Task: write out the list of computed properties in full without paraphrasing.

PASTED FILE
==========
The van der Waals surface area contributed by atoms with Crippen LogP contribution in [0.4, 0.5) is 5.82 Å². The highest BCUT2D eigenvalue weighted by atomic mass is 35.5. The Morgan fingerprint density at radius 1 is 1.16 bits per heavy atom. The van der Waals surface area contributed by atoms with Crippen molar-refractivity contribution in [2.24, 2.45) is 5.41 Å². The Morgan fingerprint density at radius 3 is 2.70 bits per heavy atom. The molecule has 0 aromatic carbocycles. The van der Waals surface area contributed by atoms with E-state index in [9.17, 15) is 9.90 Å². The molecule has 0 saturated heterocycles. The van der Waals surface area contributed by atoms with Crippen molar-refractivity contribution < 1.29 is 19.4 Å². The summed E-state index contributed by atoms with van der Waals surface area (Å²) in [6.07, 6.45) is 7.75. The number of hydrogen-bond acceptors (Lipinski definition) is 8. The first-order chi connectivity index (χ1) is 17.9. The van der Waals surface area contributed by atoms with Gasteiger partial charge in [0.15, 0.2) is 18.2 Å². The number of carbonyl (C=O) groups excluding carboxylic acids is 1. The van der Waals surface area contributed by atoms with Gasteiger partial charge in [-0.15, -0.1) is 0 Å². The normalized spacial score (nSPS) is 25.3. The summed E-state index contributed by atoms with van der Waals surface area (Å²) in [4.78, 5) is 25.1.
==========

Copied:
The van der Waals surface area contributed by atoms with Crippen LogP contribution in [0.4, 0.5) is 5.82 Å². The highest BCUT2D eigenvalue weighted by atomic mass is 35.5. The Morgan fingerprint density at radius 1 is 1.16 bits per heavy atom. The van der Waals surface area contributed by atoms with Crippen molar-refractivity contribution in [2.24, 2.45) is 5.41 Å². The Morgan fingerprint density at radius 3 is 2.70 bits per heavy atom. The molecule has 0 aromatic carbocycles. The van der Waals surface area contributed by atoms with E-state index in [9.17, 15) is 9.90 Å². The molecule has 0 saturated heterocycles. The van der Waals surface area contributed by atoms with Crippen molar-refractivity contribution < 1.29 is 19.4 Å². The summed E-state index contributed by atoms with van der Waals surface area (Å²) in [6.07, 6.45) is 7.75. The number of hydrogen-bond acceptors (Lipinski definition) is 8. The first-order chi connectivity index (χ1) is 17.9. The van der Waals surface area contributed by atoms with Gasteiger partial charge in [0.15, 0.2) is 18.2 Å². The number of carbonyl (C=O) groups excluding carboxylic acids is 1. The van der Waals surface area contributed by atoms with Gasteiger partial charge in [-0.15, -0.1) is 0 Å². The normalized spacial score (nSPS) is 25.3. The summed E-state index contributed by atoms with van der Waals surface area (Å²) in [4.78, 5) is 25.1.